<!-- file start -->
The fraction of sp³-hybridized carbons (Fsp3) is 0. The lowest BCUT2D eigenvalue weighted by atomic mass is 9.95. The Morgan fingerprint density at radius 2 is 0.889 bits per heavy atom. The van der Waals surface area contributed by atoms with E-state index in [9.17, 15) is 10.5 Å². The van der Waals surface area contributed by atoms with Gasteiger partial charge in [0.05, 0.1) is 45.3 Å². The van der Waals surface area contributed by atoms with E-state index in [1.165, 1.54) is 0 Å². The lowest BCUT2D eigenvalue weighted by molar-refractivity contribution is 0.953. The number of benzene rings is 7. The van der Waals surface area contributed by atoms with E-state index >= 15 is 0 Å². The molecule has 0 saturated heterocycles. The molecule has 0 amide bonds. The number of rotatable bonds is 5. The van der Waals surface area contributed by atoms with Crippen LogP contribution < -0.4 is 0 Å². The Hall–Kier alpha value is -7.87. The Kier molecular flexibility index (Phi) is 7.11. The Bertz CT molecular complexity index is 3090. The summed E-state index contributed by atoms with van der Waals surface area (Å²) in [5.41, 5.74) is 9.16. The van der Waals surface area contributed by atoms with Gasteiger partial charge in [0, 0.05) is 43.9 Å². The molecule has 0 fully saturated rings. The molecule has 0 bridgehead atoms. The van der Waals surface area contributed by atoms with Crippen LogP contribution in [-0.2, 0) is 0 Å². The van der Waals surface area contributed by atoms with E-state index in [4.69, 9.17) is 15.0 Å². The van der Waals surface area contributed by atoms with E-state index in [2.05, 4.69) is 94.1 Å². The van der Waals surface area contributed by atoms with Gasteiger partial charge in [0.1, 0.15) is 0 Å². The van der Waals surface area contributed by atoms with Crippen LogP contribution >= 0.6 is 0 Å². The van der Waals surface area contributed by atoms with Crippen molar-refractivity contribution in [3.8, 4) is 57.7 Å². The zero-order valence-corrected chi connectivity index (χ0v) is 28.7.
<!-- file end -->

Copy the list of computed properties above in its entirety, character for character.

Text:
The fraction of sp³-hybridized carbons (Fsp3) is 0. The lowest BCUT2D eigenvalue weighted by atomic mass is 9.95. The Morgan fingerprint density at radius 2 is 0.889 bits per heavy atom. The van der Waals surface area contributed by atoms with E-state index in [9.17, 15) is 10.5 Å². The van der Waals surface area contributed by atoms with Gasteiger partial charge in [0.05, 0.1) is 45.3 Å². The van der Waals surface area contributed by atoms with E-state index in [1.165, 1.54) is 0 Å². The lowest BCUT2D eigenvalue weighted by molar-refractivity contribution is 0.953. The number of benzene rings is 7. The van der Waals surface area contributed by atoms with E-state index >= 15 is 0 Å². The molecule has 0 saturated heterocycles. The molecule has 0 amide bonds. The number of rotatable bonds is 5. The van der Waals surface area contributed by atoms with Crippen LogP contribution < -0.4 is 0 Å². The Hall–Kier alpha value is -7.87. The Kier molecular flexibility index (Phi) is 7.11. The Bertz CT molecular complexity index is 3090. The summed E-state index contributed by atoms with van der Waals surface area (Å²) in [5.41, 5.74) is 9.16. The van der Waals surface area contributed by atoms with Gasteiger partial charge in [0, 0.05) is 43.9 Å². The molecule has 0 fully saturated rings. The molecule has 0 bridgehead atoms. The van der Waals surface area contributed by atoms with Crippen LogP contribution in [-0.2, 0) is 0 Å². The van der Waals surface area contributed by atoms with E-state index in [4.69, 9.17) is 15.0 Å². The van der Waals surface area contributed by atoms with E-state index in [2.05, 4.69) is 94.1 Å². The van der Waals surface area contributed by atoms with Gasteiger partial charge in [0.1, 0.15) is 0 Å². The van der Waals surface area contributed by atoms with Crippen LogP contribution >= 0.6 is 0 Å². The van der Waals surface area contributed by atoms with Crippen molar-refractivity contribution in [3.8, 4) is 57.7 Å². The zero-order valence-corrected chi connectivity index (χ0v) is 28.7.